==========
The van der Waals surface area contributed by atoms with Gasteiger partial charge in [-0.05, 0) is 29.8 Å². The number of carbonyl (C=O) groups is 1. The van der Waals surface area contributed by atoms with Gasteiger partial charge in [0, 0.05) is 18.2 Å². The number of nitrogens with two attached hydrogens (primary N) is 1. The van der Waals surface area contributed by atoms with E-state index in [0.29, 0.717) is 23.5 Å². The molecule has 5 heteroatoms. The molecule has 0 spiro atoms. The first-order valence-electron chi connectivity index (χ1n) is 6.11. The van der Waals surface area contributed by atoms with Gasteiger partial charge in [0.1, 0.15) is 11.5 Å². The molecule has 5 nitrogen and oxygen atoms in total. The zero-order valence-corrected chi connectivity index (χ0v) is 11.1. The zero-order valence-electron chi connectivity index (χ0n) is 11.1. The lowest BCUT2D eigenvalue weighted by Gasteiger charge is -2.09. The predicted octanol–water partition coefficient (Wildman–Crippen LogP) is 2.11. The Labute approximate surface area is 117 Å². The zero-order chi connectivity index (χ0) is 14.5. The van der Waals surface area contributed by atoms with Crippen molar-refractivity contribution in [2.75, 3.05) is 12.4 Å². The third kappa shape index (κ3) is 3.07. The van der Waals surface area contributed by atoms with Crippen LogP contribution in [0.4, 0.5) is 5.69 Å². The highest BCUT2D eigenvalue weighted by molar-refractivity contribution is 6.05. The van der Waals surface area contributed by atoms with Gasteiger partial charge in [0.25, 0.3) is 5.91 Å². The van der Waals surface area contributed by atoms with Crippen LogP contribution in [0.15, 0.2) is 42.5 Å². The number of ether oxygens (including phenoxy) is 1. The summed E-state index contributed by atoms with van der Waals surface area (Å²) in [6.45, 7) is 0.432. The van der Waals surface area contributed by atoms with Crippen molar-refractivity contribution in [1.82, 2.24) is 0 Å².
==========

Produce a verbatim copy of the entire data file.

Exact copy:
The van der Waals surface area contributed by atoms with Gasteiger partial charge in [-0.05, 0) is 29.8 Å². The number of carbonyl (C=O) groups is 1. The van der Waals surface area contributed by atoms with Gasteiger partial charge in [0, 0.05) is 18.2 Å². The number of nitrogens with two attached hydrogens (primary N) is 1. The van der Waals surface area contributed by atoms with E-state index in [0.29, 0.717) is 23.5 Å². The molecule has 5 heteroatoms. The molecule has 0 spiro atoms. The first-order valence-electron chi connectivity index (χ1n) is 6.11. The van der Waals surface area contributed by atoms with Gasteiger partial charge in [0.1, 0.15) is 11.5 Å². The molecule has 5 nitrogen and oxygen atoms in total. The zero-order valence-corrected chi connectivity index (χ0v) is 11.1. The zero-order valence-electron chi connectivity index (χ0n) is 11.1. The lowest BCUT2D eigenvalue weighted by Gasteiger charge is -2.09. The predicted octanol–water partition coefficient (Wildman–Crippen LogP) is 2.11. The Labute approximate surface area is 117 Å². The zero-order chi connectivity index (χ0) is 14.5. The van der Waals surface area contributed by atoms with Crippen molar-refractivity contribution in [2.75, 3.05) is 12.4 Å². The third kappa shape index (κ3) is 3.07. The van der Waals surface area contributed by atoms with Crippen LogP contribution in [0.4, 0.5) is 5.69 Å². The highest BCUT2D eigenvalue weighted by molar-refractivity contribution is 6.05. The van der Waals surface area contributed by atoms with Gasteiger partial charge in [0.25, 0.3) is 5.91 Å². The van der Waals surface area contributed by atoms with Crippen LogP contribution in [0.15, 0.2) is 42.5 Å². The number of ether oxygens (including phenoxy) is 1. The summed E-state index contributed by atoms with van der Waals surface area (Å²) in [6.45, 7) is 0.432. The van der Waals surface area contributed by atoms with Crippen molar-refractivity contribution in [1.82, 2.24) is 0 Å².